Born in Yardley, PA; married; wife's name Leslie; children: Benjamin. Education: New York University, B.F.A. (film studies).
Children's book author and illustrator and animator. Has created animation for film and television, including for Sesame Street.
On Top of Spaghetti: A Silly Song Book (pop-up book), Piggy Toes Press (Santa Monica, CA), 2004.
Dear Deer: A Book of Homophones, Henry Holt (New York, NY), 2007.
Eva Nagorski, Booktivity: Face Painting, Golden Books (New York, NY), 1999.
Eva Nagorski, Booktivity: Detective Kit, Golden Books (New York, NY), 1999.
Elaine Lonergan, Bugs, Golden Books (New York, NY), 2000.
Elaine Lonergan, Dinosaurs, Golden Books (New York, NY), 2000.
Dandi Daley Mackall, Journey, Easter Journey!, Tommy Nelson (Nashville, TN), 2004.
Dandi Daley Mackall, Merry Creature Christmas!, Tommy Nelson (Nashville, TN), 2004.
Joy Behar, SheetzuCacaPoopoo: My Kind of Dog, Henry Holt (New York, NY), 2006.
Also illustrator of The Doodletop Book, Tormont Books; The Eye of the Ruby, Piggy Toes Press; and several titles in the "Between the Lions" series for WGBH television. Contributor of illustrations to periodicals, including Cobblestone, Appleseeds, Faces, and Odyssey.
Gene Barretta wears three creative hats: those of author, illustrator, and animator. Working as an illustrator since the late 1990s, he has contributed artwork to children's books by authors such as Joy Behar, Dandi Daley Mackall, and Elaine Lonergan. In 2006 Barretta both wrote and illustrated his own book, Now & Ben: The Modern Inventions of Benjamin Franklin. Prior to illustrating and writing books for children Barretta spent several years creating animation for children's films and television programs such as Sesame Street.
Cited by School Library Journal reviewer Barbara Auerbach as "a clever, concise introduction" to its subject, Barretta's self-illustrated Now & Ben profiles one of America's most inventive colonials. Within his charming and humorous pictures, Barretta introduces several of Benjamin Franklin's many concoctions and reveals how they have affected the lives of generations of Americans. Using a now-and-then concept, he exhibits each of Franklin's inventions as it is recognized in modern times on one page, then depicts the inventor in the process of generating the same invention on the facing page.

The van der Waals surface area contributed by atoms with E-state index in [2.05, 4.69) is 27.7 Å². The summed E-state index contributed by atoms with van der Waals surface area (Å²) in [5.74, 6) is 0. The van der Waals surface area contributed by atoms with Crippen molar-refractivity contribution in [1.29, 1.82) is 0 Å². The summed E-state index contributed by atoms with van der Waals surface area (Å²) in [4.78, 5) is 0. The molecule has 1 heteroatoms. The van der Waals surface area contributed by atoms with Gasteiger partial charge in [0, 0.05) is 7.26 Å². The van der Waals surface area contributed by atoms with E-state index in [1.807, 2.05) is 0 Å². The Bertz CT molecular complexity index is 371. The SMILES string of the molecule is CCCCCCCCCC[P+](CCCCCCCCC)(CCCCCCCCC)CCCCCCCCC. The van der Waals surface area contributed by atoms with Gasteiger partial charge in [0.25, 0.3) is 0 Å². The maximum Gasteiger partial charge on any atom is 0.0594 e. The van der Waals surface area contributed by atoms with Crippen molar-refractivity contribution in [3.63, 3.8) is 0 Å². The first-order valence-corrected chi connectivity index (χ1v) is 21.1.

Betty Carter, reviewing Now & Ben for Horn Book, noted that Barretta's technique of comparing and contrasting the present with the past "leads readers from what they do know to what they probably don't." In Booklist, Jennifer Mattson explained that the book introduces young readers to an eclectic mix of Franklin's inventions, mixing such well-known discoveries as lightning rods and bifocals with less-well-known creations, such as a butter churn powered by a rocking chair. Mattson also recognized Barretta's "relaxed, cartoon-like watercolors" and deemed Now & Ben a "punchy read-aloud" guaranteed to "lighten up American history units."
Biographical and Critical Sources
Booklist, March 1, 2006, Jennifer Mattson, review of Now & Ben: The Modern Inventions of Benjamin Franklin, p. 98.
Horn Book, May-June, 2006, Betty Carter, review of Now & Ben, p. 339.
School Library Journal, March, 2006, Barbara Auerbach, review of Now & Ben, p. 206.
Gene Barretta Home Page,http://www.genebarretta.com (December 29, 2006).